Today marks the end of Hammyend’s women’s football month – but not really (more about that, in a minute!).

With the men’s World Cup being shamefully staged in Qatar, where human rights are disrespected on a daily basis, we took the opportunity to highlight the female game, which has enjoyed a boost in popularity and profile since the Lionesses won the European Championships so memorably over the summer. Over the last thirty days, we’ve heard from female Fulham fans who are organising to make the Craven Cottage experience more inclusive, published plenty of content from wonderful women writers and highlighted the progress of Fulham’s fabulous women’s team.

Fulham FC Women let their football do the talking after Edie Kelly, Chloe Christison-McNee and Helen Ogle joined a special edition of the Green Pole podcast with an outstanding display in the first female match to be staged at Craven Cottage. The Whites might have been beaten by AFC Wimbledon in their Capital Cup contest – but Georgia Heasman scored a special goal and Steve Jaye’s side have used the momentum generated by playing in front of more than 3,000 fans to record two massive league wins – the first away at league leaders Millwall Lionesses – and reignite their promotion campaign.

Coincidentally, today in 1921 the Football Association scandalously banned the women’s game pronouncing it ‘unsuitable for females’ following a surge in popularity of women’s football right across the country after the First World War. The ban remained in place for 51 years. The story, brilliantly chronicled in Carrie Dunn’s outstanding book, is shocking even today. Barriers to entry to football remain for young girls but the success of Sarina Wiegman’s side should mean that no promising female footballer will ever be prevented from making the most of their talent ever again.

Fulham’s women side, superbly led by lifelong fan Mary Southgate, are already inspiring the next generation both by their performances on the pitch but also in their actions off it. They deserve even more support and promotion: something that we’ll strive to provide going forward. It is also important to note that there are careers in football for women who might not be able to find the net as regularly as Ellie Olds. Fulham’s own progress on diversity and inclusion, led by the likes of Jamie Daapah and Eleanor Rowland, is encouraging – and organisations like the wonderful Women in Football, the Football Supporters’ Association and Her Game Too are dedicated to smashing through the last of the glass ceilings in every boardroom.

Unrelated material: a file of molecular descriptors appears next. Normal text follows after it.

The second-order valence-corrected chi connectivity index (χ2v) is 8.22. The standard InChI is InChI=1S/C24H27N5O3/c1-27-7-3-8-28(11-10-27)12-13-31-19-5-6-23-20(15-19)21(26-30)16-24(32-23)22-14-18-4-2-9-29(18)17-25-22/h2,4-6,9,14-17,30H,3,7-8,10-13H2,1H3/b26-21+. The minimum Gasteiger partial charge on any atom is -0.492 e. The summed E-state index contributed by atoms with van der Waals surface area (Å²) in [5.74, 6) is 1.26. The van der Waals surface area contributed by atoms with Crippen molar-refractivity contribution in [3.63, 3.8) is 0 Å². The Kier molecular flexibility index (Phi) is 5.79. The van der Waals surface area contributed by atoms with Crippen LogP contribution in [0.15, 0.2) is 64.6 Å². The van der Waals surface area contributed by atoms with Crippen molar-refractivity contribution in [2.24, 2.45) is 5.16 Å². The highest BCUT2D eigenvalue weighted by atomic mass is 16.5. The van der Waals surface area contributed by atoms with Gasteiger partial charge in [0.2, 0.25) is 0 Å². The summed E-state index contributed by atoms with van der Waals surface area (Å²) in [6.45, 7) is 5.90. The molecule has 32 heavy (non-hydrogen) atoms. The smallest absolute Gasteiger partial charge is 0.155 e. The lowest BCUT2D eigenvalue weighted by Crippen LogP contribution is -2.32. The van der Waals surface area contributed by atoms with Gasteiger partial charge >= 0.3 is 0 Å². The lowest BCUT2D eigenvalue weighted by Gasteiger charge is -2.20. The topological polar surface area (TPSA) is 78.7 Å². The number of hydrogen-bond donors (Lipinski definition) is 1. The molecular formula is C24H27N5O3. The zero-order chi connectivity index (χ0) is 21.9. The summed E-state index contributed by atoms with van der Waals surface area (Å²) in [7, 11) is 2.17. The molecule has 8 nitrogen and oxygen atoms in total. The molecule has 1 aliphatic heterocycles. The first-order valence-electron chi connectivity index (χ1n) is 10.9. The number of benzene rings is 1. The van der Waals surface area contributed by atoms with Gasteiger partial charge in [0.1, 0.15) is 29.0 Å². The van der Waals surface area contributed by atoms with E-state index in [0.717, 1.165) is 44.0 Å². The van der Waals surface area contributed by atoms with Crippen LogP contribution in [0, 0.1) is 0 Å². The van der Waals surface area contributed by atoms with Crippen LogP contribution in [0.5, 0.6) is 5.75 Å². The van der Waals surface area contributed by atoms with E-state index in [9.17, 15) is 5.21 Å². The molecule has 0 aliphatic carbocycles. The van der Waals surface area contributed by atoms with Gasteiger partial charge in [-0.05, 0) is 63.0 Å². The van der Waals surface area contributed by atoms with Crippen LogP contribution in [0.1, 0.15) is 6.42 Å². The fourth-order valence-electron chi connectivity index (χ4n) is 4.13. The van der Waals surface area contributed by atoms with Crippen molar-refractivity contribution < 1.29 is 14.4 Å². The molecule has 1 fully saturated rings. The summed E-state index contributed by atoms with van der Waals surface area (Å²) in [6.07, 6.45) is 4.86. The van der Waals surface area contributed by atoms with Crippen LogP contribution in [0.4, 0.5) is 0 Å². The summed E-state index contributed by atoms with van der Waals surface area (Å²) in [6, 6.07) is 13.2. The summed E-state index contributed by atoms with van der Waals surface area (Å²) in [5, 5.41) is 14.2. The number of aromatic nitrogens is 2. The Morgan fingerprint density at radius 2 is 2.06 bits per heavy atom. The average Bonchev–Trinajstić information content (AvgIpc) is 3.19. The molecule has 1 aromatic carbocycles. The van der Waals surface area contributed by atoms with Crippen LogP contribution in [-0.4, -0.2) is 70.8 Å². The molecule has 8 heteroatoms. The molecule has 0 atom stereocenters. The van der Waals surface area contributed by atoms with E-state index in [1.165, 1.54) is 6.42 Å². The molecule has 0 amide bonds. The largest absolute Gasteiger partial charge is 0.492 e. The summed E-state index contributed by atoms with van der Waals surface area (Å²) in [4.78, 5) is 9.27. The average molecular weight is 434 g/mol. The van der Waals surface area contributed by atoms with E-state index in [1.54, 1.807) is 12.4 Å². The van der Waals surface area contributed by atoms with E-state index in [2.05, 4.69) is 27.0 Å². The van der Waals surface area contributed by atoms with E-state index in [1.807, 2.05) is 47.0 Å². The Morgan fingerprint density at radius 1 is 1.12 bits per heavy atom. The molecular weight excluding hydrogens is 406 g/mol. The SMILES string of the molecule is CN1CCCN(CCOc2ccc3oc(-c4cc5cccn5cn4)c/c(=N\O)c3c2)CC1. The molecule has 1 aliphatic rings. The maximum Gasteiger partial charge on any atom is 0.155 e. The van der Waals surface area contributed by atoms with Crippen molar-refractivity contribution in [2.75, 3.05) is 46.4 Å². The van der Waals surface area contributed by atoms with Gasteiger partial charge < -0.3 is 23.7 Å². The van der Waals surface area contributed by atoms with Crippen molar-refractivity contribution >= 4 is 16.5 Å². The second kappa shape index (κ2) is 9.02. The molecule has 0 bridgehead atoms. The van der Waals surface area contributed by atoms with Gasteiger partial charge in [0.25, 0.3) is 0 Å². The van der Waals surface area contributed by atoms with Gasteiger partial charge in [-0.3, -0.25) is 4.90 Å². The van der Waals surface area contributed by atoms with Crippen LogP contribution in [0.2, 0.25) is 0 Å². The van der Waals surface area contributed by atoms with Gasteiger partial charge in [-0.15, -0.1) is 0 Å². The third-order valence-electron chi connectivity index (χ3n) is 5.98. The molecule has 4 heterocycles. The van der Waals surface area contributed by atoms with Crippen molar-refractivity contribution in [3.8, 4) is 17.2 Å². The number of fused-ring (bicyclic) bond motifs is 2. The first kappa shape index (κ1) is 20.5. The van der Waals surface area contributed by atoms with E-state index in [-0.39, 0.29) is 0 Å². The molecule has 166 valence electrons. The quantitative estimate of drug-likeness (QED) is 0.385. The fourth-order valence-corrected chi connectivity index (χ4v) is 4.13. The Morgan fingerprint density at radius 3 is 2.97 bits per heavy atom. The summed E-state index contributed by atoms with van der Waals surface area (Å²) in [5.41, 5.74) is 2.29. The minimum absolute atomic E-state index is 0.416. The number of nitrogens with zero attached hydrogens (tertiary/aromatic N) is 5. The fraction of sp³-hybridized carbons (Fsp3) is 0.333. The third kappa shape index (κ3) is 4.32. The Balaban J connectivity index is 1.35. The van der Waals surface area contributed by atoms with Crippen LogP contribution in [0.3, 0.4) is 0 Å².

We’re acutely aware that football remains a male-dominated space, but the emergence of excellent commentators like Robyn Cowan, Pien Meulensteen, Jacqui Oatley, Vikki Sparks, world-class correspondents like Carrie Brown, Juliet Ferrington, Suzanne Wrack and Molly Hudson and peerless pundits including Siobhan Chamberlain, Alex Scott, Karen Carney and Emma Hayes show that there is plenty of female talent out there waiting to shine. We’ve enjoyed hearing from the likes of our very own Lydia Campbell, Hayley Davinson, Sarah Keig, Chloe White and Amelia Armstrong over the last month and want to publish more pieces from our female fans.

So, recognising that a month of promotion means nothing if we don’t commit to improving our own output, we want to encourage the next generation of female Fulham writers to join the likes of Lydia and Isabella Barker in covering sport so flawlessly. If you want the chance to write about the Whites, do get in touch. We’d love to put you in print. In the meantime, we look forward to telling more Fulham female stories just as we did when Rachel Yankey, Katie Chapman and co were dominating domestic football when we started doing this two decades ago.